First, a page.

The history of the Coronation Drive Office Park - Part 5
Boundary Creek and Bennett’s Bridge
By Angus Veitch
Boundary Creek is the dominant feature on the early maps of the Coronation Drive Office Park (CDOP) site, and it would have been well known to early Brisbanites because it presented the first substantial crossing for vehicles and pedestrians heading out of town along the River Road. Not surprisingly, there was more written in the papers about the bridge across Boundary Creek than about the creek itself. The earliest reference that I could find was in 1861 when the Municipal Council called for the dilapidated bridge to be rebuilt. The construction job took almost a year, as temporary works were repeatedly washed away when rain turned the creek into a torrent. A few months after it was done, a landslip caused some of the road to fall into the river.
The bridge at that stage was most commonly called the Milton Bridge, and occasionally Boundary Bridge or Boundary Creek Bridge. In 1882 the name ‘Milton Bridge’ was formalised.(1) However, after E.J. Bennett had settled into the locality in the 1860s, the structure was just as often known as Bennett’s Bridge.
Boundary Creek was never going to survive for very long, being on a site so close to town and surrounded by an increasing variety of land uses. By the 1870s the creek was heavily polluted, both by activities on the CDOP site as well as those upstream. Some of the pressures on the creek were described in the report of a meeting of the Milton District Board of Health in June 1878:
when the question of the nuisance arising from the creek flowing through the old cemetery was again considered. […] Complaints were also read as to the nuisance arising from drainage from the distillery; a peremptory notice was ordered to be given to the owners to discontinue the discharge of refuse liquid into the creek. A letter was received from the Queensland Ice Company, claiming the right of the water from the drainage as it now is.(2)
E.J. Bennett, who lived near the bridge at the end of the creek, would have seen and smelt the cumulative effect of all of the abuses committed upstream. In 1885 he wrote letters to the Toowong Shire Council complaining about the foul state of the creek and about the dams that had been created by the ice company (see right).(3) Meanwhile, the old Cemetery Swamp just upstream of the CDOP site was being called ‘a hotbed of disease’, as ‘[a]ll the drainage from Petrie Terrace was being emptied into the swamp from which there was no outlet’.(4)
A scheme to drain the creek and swamp was finally devised in 1885. The first stage, built in 1886 at a cost of £2,518, was an 8ft-wide brickwork culvert between the railway and the river. The drain followed a much straighter path than the circuitous creek, and met the river some distance upstream from the Milton Bridge. The second stage of the drainage scheme, completed in 1887, was an open concrete drain from Milton Road to Caxton Street.(5)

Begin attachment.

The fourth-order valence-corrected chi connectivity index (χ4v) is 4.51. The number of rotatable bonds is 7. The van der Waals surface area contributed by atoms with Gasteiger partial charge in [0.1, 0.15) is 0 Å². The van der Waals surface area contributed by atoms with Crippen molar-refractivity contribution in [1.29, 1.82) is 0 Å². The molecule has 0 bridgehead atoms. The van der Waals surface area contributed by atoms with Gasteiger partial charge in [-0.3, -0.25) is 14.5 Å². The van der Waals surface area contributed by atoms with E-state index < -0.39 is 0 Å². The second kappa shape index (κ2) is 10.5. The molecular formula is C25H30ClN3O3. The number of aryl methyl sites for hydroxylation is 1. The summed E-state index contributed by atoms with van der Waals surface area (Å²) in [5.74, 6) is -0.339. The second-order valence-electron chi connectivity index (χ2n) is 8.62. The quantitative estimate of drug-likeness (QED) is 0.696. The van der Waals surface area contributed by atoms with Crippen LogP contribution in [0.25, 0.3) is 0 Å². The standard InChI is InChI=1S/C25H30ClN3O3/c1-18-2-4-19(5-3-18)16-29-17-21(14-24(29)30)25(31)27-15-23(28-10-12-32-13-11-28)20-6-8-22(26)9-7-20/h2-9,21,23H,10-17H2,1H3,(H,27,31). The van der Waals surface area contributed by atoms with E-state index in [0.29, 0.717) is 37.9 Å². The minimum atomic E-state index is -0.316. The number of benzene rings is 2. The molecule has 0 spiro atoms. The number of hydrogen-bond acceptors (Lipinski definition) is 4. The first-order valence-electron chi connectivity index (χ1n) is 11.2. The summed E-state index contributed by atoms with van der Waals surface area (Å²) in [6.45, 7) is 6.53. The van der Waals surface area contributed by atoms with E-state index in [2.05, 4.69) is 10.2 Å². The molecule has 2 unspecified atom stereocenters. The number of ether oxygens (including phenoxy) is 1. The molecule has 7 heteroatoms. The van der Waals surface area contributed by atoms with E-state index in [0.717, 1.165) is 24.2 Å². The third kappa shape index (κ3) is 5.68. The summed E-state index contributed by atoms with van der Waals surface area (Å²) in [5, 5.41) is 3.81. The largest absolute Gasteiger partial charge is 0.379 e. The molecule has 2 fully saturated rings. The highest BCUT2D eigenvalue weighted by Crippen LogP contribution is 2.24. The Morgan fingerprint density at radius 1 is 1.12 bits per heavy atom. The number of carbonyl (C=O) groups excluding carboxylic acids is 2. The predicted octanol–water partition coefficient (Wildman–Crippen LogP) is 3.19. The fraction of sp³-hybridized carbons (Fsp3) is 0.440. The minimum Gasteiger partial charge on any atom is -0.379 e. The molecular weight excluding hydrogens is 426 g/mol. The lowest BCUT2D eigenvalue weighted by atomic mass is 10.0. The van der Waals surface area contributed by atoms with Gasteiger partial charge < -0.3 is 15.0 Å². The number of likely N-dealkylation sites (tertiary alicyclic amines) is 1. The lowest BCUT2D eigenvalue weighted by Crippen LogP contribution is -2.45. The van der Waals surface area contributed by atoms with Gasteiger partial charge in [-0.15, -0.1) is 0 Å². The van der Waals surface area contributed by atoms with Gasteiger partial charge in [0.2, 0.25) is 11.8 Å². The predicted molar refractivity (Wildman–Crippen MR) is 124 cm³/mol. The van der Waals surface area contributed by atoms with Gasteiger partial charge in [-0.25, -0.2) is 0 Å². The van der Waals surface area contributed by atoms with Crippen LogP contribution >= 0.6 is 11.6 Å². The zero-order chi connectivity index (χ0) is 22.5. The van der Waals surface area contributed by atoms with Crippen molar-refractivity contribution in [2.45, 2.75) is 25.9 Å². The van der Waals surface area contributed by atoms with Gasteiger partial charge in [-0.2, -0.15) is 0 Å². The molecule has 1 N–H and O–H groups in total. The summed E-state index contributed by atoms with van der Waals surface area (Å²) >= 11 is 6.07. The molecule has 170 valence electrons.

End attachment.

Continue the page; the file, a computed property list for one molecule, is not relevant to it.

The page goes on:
The mouth of the creek under the Milton Bridge was now just a gully that had to be filled up. To speed up this process, the Toowong Shire Council posted an open invitation for dry rubbish to be dumped into the gully.(6) The filling-up was nearly completed in June 1887,(7) but for some time the channel of the creek upstream of the bridge must have remained open. The Brisbane Ice Company was seeking permission in June 1887 to ‘clean out the old creek at Milton Bridge’,(8) and were later granted permission to close the pipe drain connecting the creek to the river.(9) Most likely, the ice company was using the old creek as a storage dam.
Even after Boundary Creek had been pushed underground and out of sight, this waterway continued to make its presence felt, haunting infrastructure projects on the site for decades. In 1886 the embankment of the newly duplicated railway line, which had been built on top of the buried creek, collapsed in spectacular fashion (see Part 4, Roads and railways). In March 1889, the filling at the mouth of the old creek subsided, leaving the roadway in a dangerous condition and requiring a substantial wall to hold the riverbank in place.(10) The same stretch of road subsided again forty-one years later. This time, the filling-in was not left to chance. A fleet of 31 trucks and a barge were employed to fill the cavity with stones from three of the council’s quarries. The newspaper report, which was accompanied by a large pictorial spread, made special mention of the old buried creek, citing it as the probable cause of the landslide.
- The Brisbane Courier, 6 July 1882.
- The Brisbane Courier, 14 June 1878.
- The Brisbane Courier, 6 August 1885.
- The Brisbane Courier, 18 December 1885.
- The Brisbane Courier, 1 July 1887.
- The Brisbane Courier, 11 December 1886.
- The Brisbane Courier, 24 June 1887.
- The Brisbane Courier, 8 July 1887.
- The Brisbane Courier, 20 March 1889.